Whoever the new South African cricket coach will be after the current tour of England, will inherit a massive responsibility to lead the Proteas into a new era which will include success in major ICC tournaments and regaining the number 1 Test cricket ranking.
Now forget about the bigotry and bile spewed by cricket legends like Graeme Pollock and Daryll Cullinan that transformation is the cause of indifferent performances by our cricket team and various other national sides. Forget the nonsense that cricket is “inherently, not a black man’s sport” or that the Proteas will be a “middle of the road” team because of the honouring of racial transformation targets, those views are and will always be nonsensical and devoid of any truth.
In a rigorous professional sporting era, the pressures to perform and perform consistently are ever increasing, while public scrutiny is an element that sportsmen and women must deal with daily. The Proteas have historically never lacked in both talent and skill when you pit them against their fiercest rivals, they have always matched or even been superior in this regard.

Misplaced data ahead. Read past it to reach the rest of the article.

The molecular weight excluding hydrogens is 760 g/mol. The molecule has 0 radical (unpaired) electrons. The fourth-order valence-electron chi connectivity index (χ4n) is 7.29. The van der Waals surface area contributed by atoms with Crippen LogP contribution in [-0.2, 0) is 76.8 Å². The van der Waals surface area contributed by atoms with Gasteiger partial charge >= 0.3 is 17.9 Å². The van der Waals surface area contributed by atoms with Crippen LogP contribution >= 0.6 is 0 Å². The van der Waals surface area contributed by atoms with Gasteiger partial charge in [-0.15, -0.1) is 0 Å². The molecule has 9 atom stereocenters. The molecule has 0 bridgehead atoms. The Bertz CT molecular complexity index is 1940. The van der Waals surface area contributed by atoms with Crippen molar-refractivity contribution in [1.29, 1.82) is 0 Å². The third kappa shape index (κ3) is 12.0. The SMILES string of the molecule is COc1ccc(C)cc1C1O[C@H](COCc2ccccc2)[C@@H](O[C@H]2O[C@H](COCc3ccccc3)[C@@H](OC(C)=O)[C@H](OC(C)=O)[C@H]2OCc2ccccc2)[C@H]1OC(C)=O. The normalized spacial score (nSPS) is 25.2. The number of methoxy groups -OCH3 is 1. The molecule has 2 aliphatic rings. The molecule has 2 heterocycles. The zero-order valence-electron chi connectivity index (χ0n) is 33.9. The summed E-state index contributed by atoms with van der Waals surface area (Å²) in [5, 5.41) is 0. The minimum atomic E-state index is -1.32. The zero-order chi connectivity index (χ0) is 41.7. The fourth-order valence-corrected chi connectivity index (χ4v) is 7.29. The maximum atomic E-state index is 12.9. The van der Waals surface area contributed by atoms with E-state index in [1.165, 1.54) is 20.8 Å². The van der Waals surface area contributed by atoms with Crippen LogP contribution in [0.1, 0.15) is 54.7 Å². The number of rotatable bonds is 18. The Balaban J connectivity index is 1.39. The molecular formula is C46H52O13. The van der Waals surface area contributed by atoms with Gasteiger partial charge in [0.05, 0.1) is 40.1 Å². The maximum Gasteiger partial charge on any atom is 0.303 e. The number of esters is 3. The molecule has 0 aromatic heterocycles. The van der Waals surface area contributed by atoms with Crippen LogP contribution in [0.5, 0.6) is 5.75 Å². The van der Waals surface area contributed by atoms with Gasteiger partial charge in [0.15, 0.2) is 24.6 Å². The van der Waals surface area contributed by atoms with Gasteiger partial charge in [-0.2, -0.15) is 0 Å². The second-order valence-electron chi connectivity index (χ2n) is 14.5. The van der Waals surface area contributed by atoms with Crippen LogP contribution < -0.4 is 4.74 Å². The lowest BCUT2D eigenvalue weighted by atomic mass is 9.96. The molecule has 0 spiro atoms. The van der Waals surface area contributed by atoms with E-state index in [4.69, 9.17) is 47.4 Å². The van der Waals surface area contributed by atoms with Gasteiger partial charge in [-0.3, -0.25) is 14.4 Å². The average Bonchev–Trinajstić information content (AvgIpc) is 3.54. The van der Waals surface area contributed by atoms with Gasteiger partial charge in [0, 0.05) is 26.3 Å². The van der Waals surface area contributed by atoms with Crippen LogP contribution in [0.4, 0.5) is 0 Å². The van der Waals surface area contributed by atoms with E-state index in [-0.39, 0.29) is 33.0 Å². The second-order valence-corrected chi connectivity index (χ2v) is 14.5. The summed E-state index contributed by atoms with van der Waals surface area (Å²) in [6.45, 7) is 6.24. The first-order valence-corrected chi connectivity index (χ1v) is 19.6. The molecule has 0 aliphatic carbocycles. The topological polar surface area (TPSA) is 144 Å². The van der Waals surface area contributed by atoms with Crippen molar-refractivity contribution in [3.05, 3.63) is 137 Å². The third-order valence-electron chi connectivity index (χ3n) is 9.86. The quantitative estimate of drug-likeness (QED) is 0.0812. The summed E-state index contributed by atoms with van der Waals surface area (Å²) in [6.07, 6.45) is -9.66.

The famous sides that have fallen short at global events in yesteryears have all been laden with incredible talent and skill but have never been the most mentally strong sides, a trend that has continued for years since that horrible mix up between Allan Donald and Lance Klusener in the 1999 world cup. In all the Proteas’ short comings in the past, the biggest common denominator has been the inability to handle the big pressure moments better than the opposition.
One of the most successful sports teams in recent history, the New Zealand All Blacks are a prime example of a professional team who has the mental edge over their opponents on most occasions. They credit most of the mental work to mental skills coach Gilbert Enoch who ensures that the players’ mental process is looked after, to perform well in pressure situations and inevitably win.
The Proteas haven’t deployed a person in that role since former England cricketer, and Sports Phycologist Jeremy Snape in 2009. During that time Snape worked with the Proteas in the mental conditioning aspect of the game which, in cricket, is still much a rarity.
Whoever the next Proteas cricket coach incumbent will be, there is an urgent need to utilize a mental skills coach to give the Proteas a mental edge in major ICC tournaments.
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Written for The Pundits by @psixaba